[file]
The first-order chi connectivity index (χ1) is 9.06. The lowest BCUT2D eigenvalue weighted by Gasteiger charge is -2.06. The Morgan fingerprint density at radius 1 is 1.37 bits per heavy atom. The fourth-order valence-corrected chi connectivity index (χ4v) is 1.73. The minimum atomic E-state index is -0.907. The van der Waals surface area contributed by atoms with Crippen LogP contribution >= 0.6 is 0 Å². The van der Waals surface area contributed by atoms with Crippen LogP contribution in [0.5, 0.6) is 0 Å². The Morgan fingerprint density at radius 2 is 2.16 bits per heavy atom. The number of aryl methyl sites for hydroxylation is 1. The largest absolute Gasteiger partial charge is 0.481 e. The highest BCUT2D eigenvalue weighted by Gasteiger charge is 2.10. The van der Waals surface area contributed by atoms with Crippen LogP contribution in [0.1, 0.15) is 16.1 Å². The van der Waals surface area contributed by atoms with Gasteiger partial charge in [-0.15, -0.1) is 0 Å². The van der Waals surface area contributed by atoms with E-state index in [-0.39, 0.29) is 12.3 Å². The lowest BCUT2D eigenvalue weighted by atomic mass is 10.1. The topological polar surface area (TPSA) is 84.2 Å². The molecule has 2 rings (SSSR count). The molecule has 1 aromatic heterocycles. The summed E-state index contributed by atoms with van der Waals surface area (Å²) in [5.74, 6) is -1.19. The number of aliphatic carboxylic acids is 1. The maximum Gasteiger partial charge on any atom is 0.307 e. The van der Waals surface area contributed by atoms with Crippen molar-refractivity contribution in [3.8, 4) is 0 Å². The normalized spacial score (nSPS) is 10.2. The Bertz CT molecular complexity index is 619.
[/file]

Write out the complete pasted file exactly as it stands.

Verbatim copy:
The first-order chi connectivity index (χ1) is 9.06. The lowest BCUT2D eigenvalue weighted by Gasteiger charge is -2.06. The Morgan fingerprint density at radius 1 is 1.37 bits per heavy atom. The fourth-order valence-corrected chi connectivity index (χ4v) is 1.73. The minimum atomic E-state index is -0.907. The van der Waals surface area contributed by atoms with Crippen LogP contribution >= 0.6 is 0 Å². The van der Waals surface area contributed by atoms with Crippen LogP contribution in [0.5, 0.6) is 0 Å². The Morgan fingerprint density at radius 2 is 2.16 bits per heavy atom. The number of aryl methyl sites for hydroxylation is 1. The largest absolute Gasteiger partial charge is 0.481 e. The highest BCUT2D eigenvalue weighted by Gasteiger charge is 2.10. The van der Waals surface area contributed by atoms with Crippen LogP contribution in [0.1, 0.15) is 16.1 Å². The van der Waals surface area contributed by atoms with Gasteiger partial charge in [-0.15, -0.1) is 0 Å². The van der Waals surface area contributed by atoms with E-state index in [-0.39, 0.29) is 12.3 Å². The lowest BCUT2D eigenvalue weighted by atomic mass is 10.1. The topological polar surface area (TPSA) is 84.2 Å². The molecule has 2 rings (SSSR count). The molecule has 1 aromatic heterocycles. The summed E-state index contributed by atoms with van der Waals surface area (Å²) in [5.74, 6) is -1.19. The number of aliphatic carboxylic acids is 1. The maximum Gasteiger partial charge on any atom is 0.307 e. The van der Waals surface area contributed by atoms with Crippen molar-refractivity contribution in [3.8, 4) is 0 Å². The normalized spacial score (nSPS) is 10.2. The Bertz CT molecular complexity index is 619.